A lack of cheap, easy drilling prospects, a succession of price shocks and industry consolidation are some of the main factors behind the downturn of natural gas production in North America, according to financial analyst Irene Haas.

In addition, “the survivors are a lot more cautious.” Having been caught in price shocks, the latest being last spring, “which was pretty horrible…They’re all sort of bottom line-oriented,” the Sanders Morris Harris analyst said. “If you could believe that $3 to $4 is what you reasonably could expect going forward, then you could plan your capital spending program accordingly.”

Haas cited a series of upheavals in the capital cycles over the last five years, starting with the 1997 Asian currency crisis, that have led to price collapses. “These have prompted companies to stop spending. The geology is getting very mature in the lower 48 and even in the more conventional areas in Alberta. You either have to have level pricing to encourage producers to go into more difficult environments or a breakthrough in technology. And there’s been no recent technology boost.”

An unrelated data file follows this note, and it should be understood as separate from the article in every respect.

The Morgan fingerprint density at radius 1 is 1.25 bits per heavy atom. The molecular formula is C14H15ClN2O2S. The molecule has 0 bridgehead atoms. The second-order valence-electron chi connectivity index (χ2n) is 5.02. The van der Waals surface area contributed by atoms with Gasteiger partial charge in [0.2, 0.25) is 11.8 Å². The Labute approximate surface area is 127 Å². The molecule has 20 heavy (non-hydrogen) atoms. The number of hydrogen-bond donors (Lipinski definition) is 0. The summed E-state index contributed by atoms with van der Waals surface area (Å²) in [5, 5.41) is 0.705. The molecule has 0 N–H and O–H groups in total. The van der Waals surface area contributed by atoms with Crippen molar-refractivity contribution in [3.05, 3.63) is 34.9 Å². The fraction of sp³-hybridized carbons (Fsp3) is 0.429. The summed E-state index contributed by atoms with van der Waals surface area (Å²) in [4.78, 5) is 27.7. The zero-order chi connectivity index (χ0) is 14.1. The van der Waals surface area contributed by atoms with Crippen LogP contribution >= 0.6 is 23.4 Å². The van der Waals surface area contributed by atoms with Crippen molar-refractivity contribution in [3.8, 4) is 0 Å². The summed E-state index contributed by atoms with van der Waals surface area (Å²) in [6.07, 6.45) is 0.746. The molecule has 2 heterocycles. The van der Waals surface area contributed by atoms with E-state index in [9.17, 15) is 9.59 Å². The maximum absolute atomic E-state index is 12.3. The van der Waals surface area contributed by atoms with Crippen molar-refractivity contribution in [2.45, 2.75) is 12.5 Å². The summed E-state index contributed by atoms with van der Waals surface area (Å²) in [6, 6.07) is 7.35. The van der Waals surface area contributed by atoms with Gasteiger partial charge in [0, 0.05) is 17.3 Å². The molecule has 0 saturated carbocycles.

“The irony is that a lot of the new gas being found is unconventional gas, coalbed methane, in the Rockies, and transportation out of the Rockies into the Midwest or West Coast is not what it ought to be — it’s not sufficient to carry the gas — and the prices reflect that.”

Once higher prices are established, the worries shift to increasing cost components as more producers move back into more normal levels of drilling, and downstream demand destruction among industrials. “On the industrial side even $3-$4 can cause lot of pain for the industrial end user,” Haas said. It’s another reason for producers to follow a cautious game plan.

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